Governments in states with low incidence of coronavirus — and there are many — should fill this decision void by allowing hospitals to proceed with surgeries and life-saving treatment maneuvers as soon as possible. Hospitals may need special Covid wards and other temporary facilities until there’re effective therapies and a vaccine available in the market at the fag end of this year or early next year.
We now have to try and return to a world reimagined for the age of coronavirus, where social distancing, appropriate hygiene standards and government-imposed restrictions for better public health management are infused into nearly every activity of ours — a way of life that is likely to persist until a vaccine or a treatment is found and ready for use in the market. We have to start living everyday life quarantine as being practiced in South Korea. The government authorities should release a well-researched guide containing advice on situations like going to the movies (“refrain from crowding the elevators or entry gate to the screens or shouting”) and attending social occasions (“fold your hands or wave at someone instead of shaking hands, hugging or even tapping on shoulders”).
The new social customs and mandates in Beijing, Hong Kong and Seoul, as well as Sydney, Australia and Taiwan — countries that have successfully controlled the pandemic offer a real-life preview of what might soon be common to people all over the globe. In these countries, people are going out — but physical distancing, masks, gloves, alcohol sprays and a few public restrictions have become the new normal. In Hong Kong, tables at restaurants are mandated to be spaced at least five feet apart and customers are handed over bags to store their face masks during dining. In South Korea, baseball games are devoid of fans and players can’t spit on the field. The spectator galleries are filled with colourful banners and mannequins to make the players have a feel of a full stadium. Hair salons in Sydney, are back in business with abundant supplies of masks, gloves and hand sanitizer. At some, magazines are no longer handed out to customers or beverages are no longer offered. A few governments are imposing guidelines on how many people can gather. In Sydney, residents are allowed to host only two guests at a time in their homes, while Hong Kong has prohibited more than four gatherings in public places. In Taiwan, this number goes up to 500 people at a time for outdoor gatherings. Also advisories recommend avoiding air travel and instead go for a drive as one knows where all the surfaces inside his/her car have been but not know the same about the aircrafts, and you share the closed interior of the car with your family or a few close associates whose health status you are more likely to know.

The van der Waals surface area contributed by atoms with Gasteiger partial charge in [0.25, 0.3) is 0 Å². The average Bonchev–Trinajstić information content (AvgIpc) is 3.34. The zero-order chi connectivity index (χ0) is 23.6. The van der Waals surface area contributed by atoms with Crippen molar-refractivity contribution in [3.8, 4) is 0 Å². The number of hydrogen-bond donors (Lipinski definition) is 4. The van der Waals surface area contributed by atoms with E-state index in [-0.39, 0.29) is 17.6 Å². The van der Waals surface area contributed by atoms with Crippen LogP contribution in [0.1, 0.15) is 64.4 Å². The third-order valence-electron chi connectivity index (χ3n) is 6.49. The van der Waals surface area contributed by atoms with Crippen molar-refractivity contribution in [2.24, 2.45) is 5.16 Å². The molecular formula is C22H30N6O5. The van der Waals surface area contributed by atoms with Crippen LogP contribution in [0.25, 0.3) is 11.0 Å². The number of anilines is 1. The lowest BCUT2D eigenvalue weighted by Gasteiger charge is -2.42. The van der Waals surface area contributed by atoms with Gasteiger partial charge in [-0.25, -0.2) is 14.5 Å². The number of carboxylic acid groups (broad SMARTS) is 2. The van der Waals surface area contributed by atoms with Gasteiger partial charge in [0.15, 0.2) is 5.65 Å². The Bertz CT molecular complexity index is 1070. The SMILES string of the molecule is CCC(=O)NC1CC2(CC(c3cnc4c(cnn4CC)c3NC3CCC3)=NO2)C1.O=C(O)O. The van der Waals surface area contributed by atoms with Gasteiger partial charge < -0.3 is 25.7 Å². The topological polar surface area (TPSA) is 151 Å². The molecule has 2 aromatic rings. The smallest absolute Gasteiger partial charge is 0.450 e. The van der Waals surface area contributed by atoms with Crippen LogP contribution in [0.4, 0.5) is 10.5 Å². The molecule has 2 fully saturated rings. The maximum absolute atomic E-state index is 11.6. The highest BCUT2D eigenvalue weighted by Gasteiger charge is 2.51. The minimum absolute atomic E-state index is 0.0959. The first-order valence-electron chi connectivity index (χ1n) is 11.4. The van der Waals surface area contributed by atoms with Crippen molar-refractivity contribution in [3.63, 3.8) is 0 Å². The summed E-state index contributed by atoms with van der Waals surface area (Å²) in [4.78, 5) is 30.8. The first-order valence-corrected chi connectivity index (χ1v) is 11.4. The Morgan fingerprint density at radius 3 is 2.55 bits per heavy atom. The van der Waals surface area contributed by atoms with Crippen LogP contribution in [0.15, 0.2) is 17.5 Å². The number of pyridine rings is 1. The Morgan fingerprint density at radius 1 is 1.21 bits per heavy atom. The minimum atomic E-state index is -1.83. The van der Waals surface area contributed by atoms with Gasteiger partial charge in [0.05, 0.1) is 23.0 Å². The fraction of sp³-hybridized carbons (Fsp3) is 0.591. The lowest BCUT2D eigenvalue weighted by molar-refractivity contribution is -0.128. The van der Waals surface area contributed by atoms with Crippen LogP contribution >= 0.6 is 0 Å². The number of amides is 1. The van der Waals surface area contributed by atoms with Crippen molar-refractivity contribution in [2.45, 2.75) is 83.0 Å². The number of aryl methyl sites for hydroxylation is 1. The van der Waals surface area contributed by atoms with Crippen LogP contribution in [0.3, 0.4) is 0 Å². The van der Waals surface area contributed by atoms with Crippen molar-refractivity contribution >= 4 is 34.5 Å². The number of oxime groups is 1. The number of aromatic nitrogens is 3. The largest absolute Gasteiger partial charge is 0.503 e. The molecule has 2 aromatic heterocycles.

Out of all the challenges of resuming life after a lockdown, reopening the schools and educational institutes is the biggest. Classrooms are hotbeds of germs and close contacts physical and social. In Sydney phase-wise reopening of schools are in place, holding classes one day a week for a quarter of the students from each grade, and slowly expanding the class size until the end of June. In a Chinese city Hangzhou, an elementary school asked children to make their own hats with three-foot long cardboard wings to learn about social distancing. As they attended school with their hats, they answered questions from teachers about the incubation period, about coronavirus and its symptoms and precautions to be taken. In Taiwan, schools have cancelled the morning assemblies and mandated students to wear masks and wash their hands frequently, and to refrain from hugging, laughing close to one another or speaking while they eat and discouraged contact sports.
Technology is a big helping hand for governments and businesses that now has to adjust and adapt to the demands of social distancing. In Seoul, in some movie theatres robots are set to offer customers information like details on movie schedules, and the location of restrooms or elevators. Snacks are distributed through a zero hand touch automated kiosks. Apps are being used to track the health and travel history of residents, and they are mandated to show their data through QR codes to gain entry into restaurants, office buildings and apartment complexes.
Old standards are suddenly not good enough anymore. Physical distancing is one thing that is definitely here to stay. Many people in the countries that have come out of lockdown of weeks and months, say they are left with no choice but to embrace the changes to live with the virus as economic suicide will help no one, and they all are trying to come to terms with the restricted ways and spontaneity of life.